UBS calls four nations ‘slow’ on Credit Suisse approval

UBS has encountered regulatory delays in at least four countries, including South Korea, India, Ireland, and Saudi Arabia, hampering the bank’s efforts to complete its takeover of Credit Suisse. An internal document dated September 6, reviewed by Reuters, revealed these challenges and raised concerns about uncooperative regulators potentially jeopardising the merger and other integration deals.

The document, compiled by UBS after a global regulatory assessment for the integration of Credit Suisse, outlined that “a single non-cooperative regulator can jeopardise the timeline of the parent bank merger and other transactions,” impacting the broader integration process. UBS noted that such uncertainties could lead to the winding down of businesses and asset sales, particularly when dealing with “difficult jurisdictions or regulators.”

Credit Suisse, Switzerland’s second-largest bank, faced several years of scandals and losses before being rescued by UBS in a state-engineered takeover in March. While the takeover was completed in June, regulatory approvals from countries where both banks operate are still required for the full legal completion – a process that could face delays due to uncooperative regulators.

UBS acknowledged the complexities of the regulatory process and expressed gratitude for the support it has received thus far in its integration efforts.

Large-scale mergers and acquisitions often encounter delays related to the numerous regulatory approvals required, with some transactions occasionally derailed by regulatory objections.

UBS’s integration of Credit Suisse represents a significant opportunity and risk for the bank, given the nature of this historic merger. Last month, UBS projected the completion of the takeover in 2024, while the internal document suggested it could conclude as early as May next year.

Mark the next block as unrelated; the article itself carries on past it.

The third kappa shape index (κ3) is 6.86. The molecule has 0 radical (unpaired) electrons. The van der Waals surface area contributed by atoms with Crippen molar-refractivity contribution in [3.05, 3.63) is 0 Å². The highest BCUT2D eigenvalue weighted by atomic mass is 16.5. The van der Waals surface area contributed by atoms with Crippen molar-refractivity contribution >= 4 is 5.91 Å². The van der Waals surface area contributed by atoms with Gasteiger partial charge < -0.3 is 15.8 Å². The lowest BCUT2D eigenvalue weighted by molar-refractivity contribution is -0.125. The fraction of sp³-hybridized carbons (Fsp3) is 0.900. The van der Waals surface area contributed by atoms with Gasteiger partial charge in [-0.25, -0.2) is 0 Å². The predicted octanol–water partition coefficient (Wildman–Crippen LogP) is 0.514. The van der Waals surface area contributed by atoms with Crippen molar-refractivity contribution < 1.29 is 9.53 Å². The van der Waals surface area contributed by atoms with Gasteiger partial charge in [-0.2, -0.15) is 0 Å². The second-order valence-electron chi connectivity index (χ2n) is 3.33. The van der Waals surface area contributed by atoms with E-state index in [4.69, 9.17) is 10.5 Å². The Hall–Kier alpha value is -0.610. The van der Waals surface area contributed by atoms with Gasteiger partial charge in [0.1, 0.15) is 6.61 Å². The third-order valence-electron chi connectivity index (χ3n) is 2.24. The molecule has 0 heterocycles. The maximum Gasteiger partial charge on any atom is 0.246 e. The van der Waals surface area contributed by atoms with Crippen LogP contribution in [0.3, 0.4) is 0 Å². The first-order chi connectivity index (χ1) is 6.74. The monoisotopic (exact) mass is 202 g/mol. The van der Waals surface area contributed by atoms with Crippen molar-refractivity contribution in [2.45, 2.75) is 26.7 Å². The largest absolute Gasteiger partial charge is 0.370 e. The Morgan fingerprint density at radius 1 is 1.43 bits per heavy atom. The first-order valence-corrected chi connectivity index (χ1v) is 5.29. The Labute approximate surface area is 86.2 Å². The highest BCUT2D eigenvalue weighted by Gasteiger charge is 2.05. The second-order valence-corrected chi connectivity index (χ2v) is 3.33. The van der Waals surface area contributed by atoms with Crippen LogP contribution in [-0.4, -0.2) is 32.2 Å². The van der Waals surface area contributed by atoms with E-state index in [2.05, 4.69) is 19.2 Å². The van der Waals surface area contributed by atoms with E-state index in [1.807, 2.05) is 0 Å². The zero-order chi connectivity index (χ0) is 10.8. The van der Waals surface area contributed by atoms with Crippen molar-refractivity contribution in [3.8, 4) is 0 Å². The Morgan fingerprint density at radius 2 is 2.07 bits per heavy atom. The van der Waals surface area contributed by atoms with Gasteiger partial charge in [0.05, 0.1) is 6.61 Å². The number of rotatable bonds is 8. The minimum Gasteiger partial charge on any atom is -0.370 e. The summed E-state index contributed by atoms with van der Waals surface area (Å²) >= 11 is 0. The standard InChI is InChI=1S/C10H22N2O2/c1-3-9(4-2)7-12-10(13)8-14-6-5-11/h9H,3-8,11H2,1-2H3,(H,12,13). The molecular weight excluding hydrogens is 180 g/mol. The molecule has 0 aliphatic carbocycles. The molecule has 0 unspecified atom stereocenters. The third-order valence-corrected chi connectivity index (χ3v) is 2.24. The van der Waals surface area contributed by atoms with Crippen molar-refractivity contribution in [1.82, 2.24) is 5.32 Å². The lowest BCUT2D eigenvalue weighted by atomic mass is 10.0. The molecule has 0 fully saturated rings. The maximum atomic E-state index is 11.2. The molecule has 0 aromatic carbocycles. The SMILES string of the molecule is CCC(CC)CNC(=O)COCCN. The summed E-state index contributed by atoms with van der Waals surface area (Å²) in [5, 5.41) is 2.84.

The document highlighted specific timelines for regulatory approvals in certain countries. For instance, in South Korea, the process could take 18 to 22 months to obtain new licences, while Ireland may require up to two years, and Saudi Arabia up to 12 months. India’s regulator might take a minimum of six months to approve the establishment of a new branch.

Additionally, UBS noted that obtaining a “change in control” approval in Russia might prove impossible, as it could be influenced by political factors. It’s important to note that UBS’s exposure to Russia contributed $98 million to its total emerging market exposure as of December 31, 2022. Recently, a Moscow court prohibited UBS and Credit Suisse from disposing of shares in their Russian subsidiaries due to changes in Russian law that require presidential approval for banks to sever ties with local businesses.

The majority of markets where UBS and Credit Suisse operate typically allow for an automatic transfer of all assets and liabilities during mergers, referred to as universal succession. However, the document highlighted that seven out of 51 jurisdictions do not recognise this practice, including Bahrain, Dubai, Abu Dhabi, Japan, Saudi Arabia, Thailand, and Turkey. In these markets, individual transfers are deemed cumbersome, time-intensive, and pose the risk of missing consents.

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